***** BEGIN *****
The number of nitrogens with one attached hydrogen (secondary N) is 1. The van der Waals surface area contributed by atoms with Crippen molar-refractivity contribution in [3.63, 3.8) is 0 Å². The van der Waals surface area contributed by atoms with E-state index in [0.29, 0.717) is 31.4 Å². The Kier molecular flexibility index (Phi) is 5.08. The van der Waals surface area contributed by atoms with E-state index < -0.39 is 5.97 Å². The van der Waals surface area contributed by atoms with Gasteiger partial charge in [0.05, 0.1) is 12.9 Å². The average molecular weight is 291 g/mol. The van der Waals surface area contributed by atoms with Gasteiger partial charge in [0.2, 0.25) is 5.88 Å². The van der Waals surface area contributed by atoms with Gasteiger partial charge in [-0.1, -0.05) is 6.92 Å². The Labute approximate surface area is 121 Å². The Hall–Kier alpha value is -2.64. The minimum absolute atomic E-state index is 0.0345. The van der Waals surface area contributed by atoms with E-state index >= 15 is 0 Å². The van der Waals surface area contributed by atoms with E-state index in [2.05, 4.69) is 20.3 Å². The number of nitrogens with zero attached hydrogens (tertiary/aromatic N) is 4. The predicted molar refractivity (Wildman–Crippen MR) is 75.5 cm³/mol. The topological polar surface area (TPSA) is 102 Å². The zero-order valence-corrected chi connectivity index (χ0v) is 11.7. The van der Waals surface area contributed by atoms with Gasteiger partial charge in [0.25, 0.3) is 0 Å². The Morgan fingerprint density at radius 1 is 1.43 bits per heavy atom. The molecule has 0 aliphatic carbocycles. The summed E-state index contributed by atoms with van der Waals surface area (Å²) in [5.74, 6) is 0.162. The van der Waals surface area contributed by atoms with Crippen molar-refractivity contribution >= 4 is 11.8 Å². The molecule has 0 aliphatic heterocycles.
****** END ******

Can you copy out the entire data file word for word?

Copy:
The number of nitrogens with one attached hydrogen (secondary N) is 1. The van der Waals surface area contributed by atoms with Crippen molar-refractivity contribution in [3.63, 3.8) is 0 Å². The van der Waals surface area contributed by atoms with E-state index in [0.29, 0.717) is 31.4 Å². The Kier molecular flexibility index (Phi) is 5.08. The van der Waals surface area contributed by atoms with E-state index < -0.39 is 5.97 Å². The van der Waals surface area contributed by atoms with Gasteiger partial charge in [0.05, 0.1) is 12.9 Å². The average molecular weight is 291 g/mol. The van der Waals surface area contributed by atoms with Gasteiger partial charge in [0.2, 0.25) is 5.88 Å². The van der Waals surface area contributed by atoms with Gasteiger partial charge in [-0.1, -0.05) is 6.92 Å². The Labute approximate surface area is 121 Å². The Hall–Kier alpha value is -2.64. The minimum absolute atomic E-state index is 0.0345. The van der Waals surface area contributed by atoms with E-state index >= 15 is 0 Å². The van der Waals surface area contributed by atoms with E-state index in [2.05, 4.69) is 20.3 Å². The number of nitrogens with zero attached hydrogens (tertiary/aromatic N) is 4. The predicted molar refractivity (Wildman–Crippen MR) is 75.5 cm³/mol. The topological polar surface area (TPSA) is 102 Å². The zero-order valence-corrected chi connectivity index (χ0v) is 11.7. The van der Waals surface area contributed by atoms with Gasteiger partial charge in [0.25, 0.3) is 0 Å². The Morgan fingerprint density at radius 1 is 1.43 bits per heavy atom. The molecule has 0 aliphatic carbocycles. The summed E-state index contributed by atoms with van der Waals surface area (Å²) in [5.74, 6) is 0.162. The van der Waals surface area contributed by atoms with Crippen molar-refractivity contribution >= 4 is 11.8 Å². The molecule has 0 aliphatic heterocycles.